Gyatso, a Buddhist monk from the Monpa tribe, has been leading protests against the government’s plans to build large dams in Tawang district. He also serves as the general secretary of the Save Mon Region Federation (SMRF), an organisation that has a strong support base of monks and nuns apart from villagers. He had been arrested and kept in police custody from April 28 till May 2 when protestors gathered outside the police station and demanded his release. Soon after, Alphonse and other officials were suspended by the state government due to the mishandling of the protests. However, Alphonse has since been reinstated as an SP by the state government.
On August 15, members of the SMRF and other civil society bodies, including 302 Action Committee, All Tawang Youth Association, All Arunachal Pradesh Students Union, All Tawang District Students Union, held up banners questioning the relevancy of Independence Day celebrations.
Wearing black ribbons around their foreheads, the demonstrators held up placards that said ‘No justice, no rest’.
Gyatso informed that businesses voluntarily kept their shops closed and stayed away from official celebrations in the town.
“We also feel there is no freedom in the state and appeal to the central government to look into the matter seriously and take necessary action before it’s too late,” he said from Tawang.
The SMRF had earlier on August 8 written to the government demanding that Alphonse be suspended since the final report into the May 2 incident has not been released.
While the state government had set up two inquires to investigate the matter, one of which has been submitted, they have not been made public yet.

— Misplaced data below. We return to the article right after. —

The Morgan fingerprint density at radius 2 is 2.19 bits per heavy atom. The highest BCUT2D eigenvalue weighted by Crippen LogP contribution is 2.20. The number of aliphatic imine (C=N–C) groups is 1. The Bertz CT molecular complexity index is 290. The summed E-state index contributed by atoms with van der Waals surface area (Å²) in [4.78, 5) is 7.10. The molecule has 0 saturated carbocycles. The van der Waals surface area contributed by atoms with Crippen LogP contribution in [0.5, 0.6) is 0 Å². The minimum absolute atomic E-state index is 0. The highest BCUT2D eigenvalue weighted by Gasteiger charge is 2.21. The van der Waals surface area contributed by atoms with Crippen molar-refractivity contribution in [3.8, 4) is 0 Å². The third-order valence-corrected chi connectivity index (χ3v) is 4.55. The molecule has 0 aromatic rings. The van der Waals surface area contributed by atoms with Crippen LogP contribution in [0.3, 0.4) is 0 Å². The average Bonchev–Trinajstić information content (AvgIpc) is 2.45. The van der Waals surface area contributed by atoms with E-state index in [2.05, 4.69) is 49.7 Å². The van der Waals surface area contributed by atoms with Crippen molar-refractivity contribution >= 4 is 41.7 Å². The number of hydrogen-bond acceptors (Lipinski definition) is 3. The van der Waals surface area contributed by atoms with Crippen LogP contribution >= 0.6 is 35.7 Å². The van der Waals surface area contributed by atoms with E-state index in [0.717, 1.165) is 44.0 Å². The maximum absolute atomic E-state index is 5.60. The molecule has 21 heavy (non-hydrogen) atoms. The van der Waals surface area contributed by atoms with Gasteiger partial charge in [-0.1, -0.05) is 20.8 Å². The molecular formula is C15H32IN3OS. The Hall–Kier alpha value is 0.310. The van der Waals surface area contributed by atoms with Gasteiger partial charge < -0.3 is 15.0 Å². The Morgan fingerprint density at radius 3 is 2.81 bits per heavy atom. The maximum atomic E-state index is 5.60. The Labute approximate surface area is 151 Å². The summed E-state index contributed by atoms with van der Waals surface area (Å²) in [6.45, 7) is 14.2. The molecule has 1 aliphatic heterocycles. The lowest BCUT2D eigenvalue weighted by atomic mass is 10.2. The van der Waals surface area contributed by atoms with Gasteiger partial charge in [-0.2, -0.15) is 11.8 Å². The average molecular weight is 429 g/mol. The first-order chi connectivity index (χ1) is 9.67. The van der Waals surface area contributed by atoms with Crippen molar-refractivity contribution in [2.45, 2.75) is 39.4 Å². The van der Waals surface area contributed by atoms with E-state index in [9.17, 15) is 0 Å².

Gyatso said that about a thousand people had showed up in what was a “symbolic” protest. He also said that “the said members and people of Tawang are going (to) submit a memorandum to the United Nations to save our lives”.
While the protest was held in the bazaar square, the district administration held a prabhat pheri/Jashn-e-Azadi Run (Freedom Run). At the general parade ground, the local legislator Tsering Tashi, said that the incidents of May 2 were unfortunate and that “everyone should resort to dialogue for sorting out differences” and that “efforts should be made to rule out any communication gap”.
He also said that hydropower projects in the district would not be pursued without the consent of the people. He was reiterating what he and Lumla MLA Jambey Tashi had told members of the SMRF during a meeting on August 13. Gyatso, who did not attend that meeting, said the government is making “only empty promises”.
Regardless of the outcome of planned dialogues, one banner hanging from the dungyur mani (a stone structure with prayer wheels inside) captured the essence of the protest by the monks: “When there is no freedom, why celebrate Independence Day.”


This story first appeared in The Citizen.

Awaiting closure and reports’ disclosure in Tawang

Seated on a bed that doubles up as a sofa in the visitors’ room of the Tawang Monastery, Leki Wangchuk speaks calmly, belying any pain he feels remembering his now deceased brother, Tsering Tempa, who was shot dead by security forces more than a month ago.